Friday, April 26, 2013

LA Trip Day 2 - Twentynine Palms and Joshua Tree

Click now for JiffNotes

It's the long-overdue second part of our trip to LA!

Previously on the LA Trip: Day 1 - The Getty

On arrival day, I fell into bed in Palm Springs (almost literally...I believe I hit the floor trying to take off my jeans...Michael didn't laugh...too much ;) We awoke the next morning to lovely sunshine with just a little nip in the air. This is a shot of our hotel, which had a great breakfast and a lovely fire in the lobby.
Taking advantage of our East Coast internal clocks, we made it to an early church service and found the best "local" (California-based) coffee and tea shop, The Coffee Bean. They actually knew how to make a real tea latte. Heaven.

After visiting a local Shag gallery (and then another Shag gallery), we headed off to Twentynine Palms and Joshua Tree. First, though, I got to see all the windmills I'd missed the night before.
This is a lousy picture and in no way captures how HUGE these things are, but it wasn't possible to stop along the side of the road to get a better picture.

The first order of business was to find me some protein. This is sometimes a very tall order in California. The number one restaurant in the area, according to Trip Advisor, made a lovely salad from locally-sourced organic veggies, but the only protein option was tofu, which doesn't power me for more than 10 minutes. After the wonderful salad and bee pollen smoothie, we headed next door to the number two establishment, the Ricochet Gourmet (!) cafe.

I wish I'd taken a picture inside, but it was this tiny, tiny place (the width--and depth!--of the sign)...only a shared bench and two chairs around two I felt self-conscious snapping photos. The walls were covered in all manner of beat-up old stuff, AND some adorable frilly half-aprons (for $75 - $100 a pop!) "Eclectic" wouldn't even begin to describe it. We had the best tamales in the word! For dessert, we had a gluten-free chocolate cake, which was really good in spite of being gluten free. (I'm sure there are good gluten-free cakes out there, but usually they leave something to be desired.) We had the privilege of telling the baker that we enjoyed the cake, and she was very grateful for the praise. In fact, she told us all about what her design goals were with the cake, and the feelings that went into making the cake, and the feelings she hoped the cake inspired, all the while I was very distracted by the 3x4" pearl brooch that she had pinned to her fur hat, with dangles that kept hitting her forehead. Did I also mention she was wearing a sweater, with a poncho over it? I felt a lot was explained when we found out she owned the second-hand shoppe at the end of the strip, but Michael assured me I'd just had an encounter with a "real" dessert dweller. not used to people talking about their deep, personal feelings with relation to cake (at least, not in a non-ironic way).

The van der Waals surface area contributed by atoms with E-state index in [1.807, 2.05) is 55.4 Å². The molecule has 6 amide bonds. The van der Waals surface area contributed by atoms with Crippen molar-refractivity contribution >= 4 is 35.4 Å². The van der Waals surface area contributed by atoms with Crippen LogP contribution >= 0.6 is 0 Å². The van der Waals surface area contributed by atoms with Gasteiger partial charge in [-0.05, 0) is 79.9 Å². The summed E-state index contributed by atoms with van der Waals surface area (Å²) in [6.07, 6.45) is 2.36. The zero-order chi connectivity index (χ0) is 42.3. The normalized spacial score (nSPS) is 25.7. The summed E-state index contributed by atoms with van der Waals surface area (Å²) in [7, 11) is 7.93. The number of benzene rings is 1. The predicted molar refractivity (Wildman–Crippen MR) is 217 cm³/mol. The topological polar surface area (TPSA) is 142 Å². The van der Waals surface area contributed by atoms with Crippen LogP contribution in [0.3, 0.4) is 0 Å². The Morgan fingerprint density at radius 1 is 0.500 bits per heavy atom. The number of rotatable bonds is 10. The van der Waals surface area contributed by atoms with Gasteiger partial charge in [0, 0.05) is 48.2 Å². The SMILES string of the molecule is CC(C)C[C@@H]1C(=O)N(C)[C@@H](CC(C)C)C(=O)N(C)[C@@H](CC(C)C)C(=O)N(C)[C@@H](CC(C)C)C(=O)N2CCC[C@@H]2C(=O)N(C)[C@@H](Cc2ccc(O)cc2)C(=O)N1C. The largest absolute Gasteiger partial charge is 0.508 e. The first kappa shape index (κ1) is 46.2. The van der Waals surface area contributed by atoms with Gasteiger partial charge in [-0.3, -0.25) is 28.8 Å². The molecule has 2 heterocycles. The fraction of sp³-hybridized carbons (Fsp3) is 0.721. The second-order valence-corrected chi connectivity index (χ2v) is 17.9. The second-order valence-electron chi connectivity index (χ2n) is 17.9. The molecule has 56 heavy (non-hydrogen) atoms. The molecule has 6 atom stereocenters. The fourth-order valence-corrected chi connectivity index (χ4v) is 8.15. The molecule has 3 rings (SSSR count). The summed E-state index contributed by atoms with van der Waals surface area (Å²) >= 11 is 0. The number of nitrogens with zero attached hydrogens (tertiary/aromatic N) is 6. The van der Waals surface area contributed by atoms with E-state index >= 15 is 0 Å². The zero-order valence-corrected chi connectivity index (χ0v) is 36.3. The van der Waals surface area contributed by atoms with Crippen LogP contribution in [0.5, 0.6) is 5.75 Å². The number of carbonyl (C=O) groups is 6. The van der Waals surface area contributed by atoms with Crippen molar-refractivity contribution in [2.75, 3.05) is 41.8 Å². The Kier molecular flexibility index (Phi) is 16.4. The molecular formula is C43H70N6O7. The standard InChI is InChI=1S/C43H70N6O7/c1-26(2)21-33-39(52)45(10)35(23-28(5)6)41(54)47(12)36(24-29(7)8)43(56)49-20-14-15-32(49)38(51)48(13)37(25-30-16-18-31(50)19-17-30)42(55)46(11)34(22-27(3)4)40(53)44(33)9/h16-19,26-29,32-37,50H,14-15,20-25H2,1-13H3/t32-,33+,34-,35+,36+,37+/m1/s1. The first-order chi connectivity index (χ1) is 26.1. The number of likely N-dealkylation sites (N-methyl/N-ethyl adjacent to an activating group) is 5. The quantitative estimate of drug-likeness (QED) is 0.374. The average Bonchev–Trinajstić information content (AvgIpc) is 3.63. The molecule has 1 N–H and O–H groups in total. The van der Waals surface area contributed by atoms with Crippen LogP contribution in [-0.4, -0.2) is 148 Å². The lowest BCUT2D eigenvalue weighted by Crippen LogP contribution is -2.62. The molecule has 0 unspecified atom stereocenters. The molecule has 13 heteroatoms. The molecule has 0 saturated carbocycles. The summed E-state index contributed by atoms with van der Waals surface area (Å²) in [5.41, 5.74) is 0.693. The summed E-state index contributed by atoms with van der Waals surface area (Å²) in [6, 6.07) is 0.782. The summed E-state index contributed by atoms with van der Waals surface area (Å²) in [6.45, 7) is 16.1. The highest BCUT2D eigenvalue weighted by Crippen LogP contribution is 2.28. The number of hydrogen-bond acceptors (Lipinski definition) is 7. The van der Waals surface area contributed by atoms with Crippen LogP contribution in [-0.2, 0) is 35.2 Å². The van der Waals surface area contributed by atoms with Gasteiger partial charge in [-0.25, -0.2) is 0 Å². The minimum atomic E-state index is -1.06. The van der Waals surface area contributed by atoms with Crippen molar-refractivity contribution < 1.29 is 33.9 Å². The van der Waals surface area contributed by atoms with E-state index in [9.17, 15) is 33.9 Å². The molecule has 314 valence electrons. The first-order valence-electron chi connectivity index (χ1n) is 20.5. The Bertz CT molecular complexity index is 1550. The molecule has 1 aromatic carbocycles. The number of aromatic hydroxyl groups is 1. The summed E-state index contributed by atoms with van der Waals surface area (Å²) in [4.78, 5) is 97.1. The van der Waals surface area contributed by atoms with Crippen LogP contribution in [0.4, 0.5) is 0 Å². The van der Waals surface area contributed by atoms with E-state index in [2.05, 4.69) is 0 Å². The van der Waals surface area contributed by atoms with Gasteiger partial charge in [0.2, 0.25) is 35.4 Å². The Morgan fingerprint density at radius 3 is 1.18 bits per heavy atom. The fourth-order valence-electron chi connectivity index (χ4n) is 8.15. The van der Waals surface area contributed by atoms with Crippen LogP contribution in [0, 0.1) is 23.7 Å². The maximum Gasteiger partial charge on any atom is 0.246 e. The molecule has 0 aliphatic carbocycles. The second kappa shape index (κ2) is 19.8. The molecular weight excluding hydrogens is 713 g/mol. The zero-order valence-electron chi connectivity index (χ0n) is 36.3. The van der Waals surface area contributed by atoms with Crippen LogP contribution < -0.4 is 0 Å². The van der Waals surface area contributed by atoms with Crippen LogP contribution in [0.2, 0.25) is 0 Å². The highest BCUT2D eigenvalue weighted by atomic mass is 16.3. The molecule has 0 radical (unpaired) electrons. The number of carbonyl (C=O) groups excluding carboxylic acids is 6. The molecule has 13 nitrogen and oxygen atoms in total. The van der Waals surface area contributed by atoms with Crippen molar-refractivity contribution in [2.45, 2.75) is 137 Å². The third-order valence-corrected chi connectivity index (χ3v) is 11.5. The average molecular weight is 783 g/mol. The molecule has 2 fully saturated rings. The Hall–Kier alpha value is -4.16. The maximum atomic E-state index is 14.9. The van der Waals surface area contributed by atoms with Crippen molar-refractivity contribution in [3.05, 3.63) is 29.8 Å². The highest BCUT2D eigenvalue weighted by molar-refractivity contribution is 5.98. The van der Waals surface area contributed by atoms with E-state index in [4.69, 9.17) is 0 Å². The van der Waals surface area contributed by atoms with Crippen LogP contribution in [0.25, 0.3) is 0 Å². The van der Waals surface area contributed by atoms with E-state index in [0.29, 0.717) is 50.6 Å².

Thus fortified, we headed out to the Indian Cove Campground, where Michael spent many a Boy Scout camping trip, to look at (and climb on) the cool rock formations. Probably more than you want to know about how they formed can be found here.
We had planned on taking about an hour hike, but we were unprepared for the low temperature, and with the wind gusting, it just wasn't going to be possible for me to make the hike.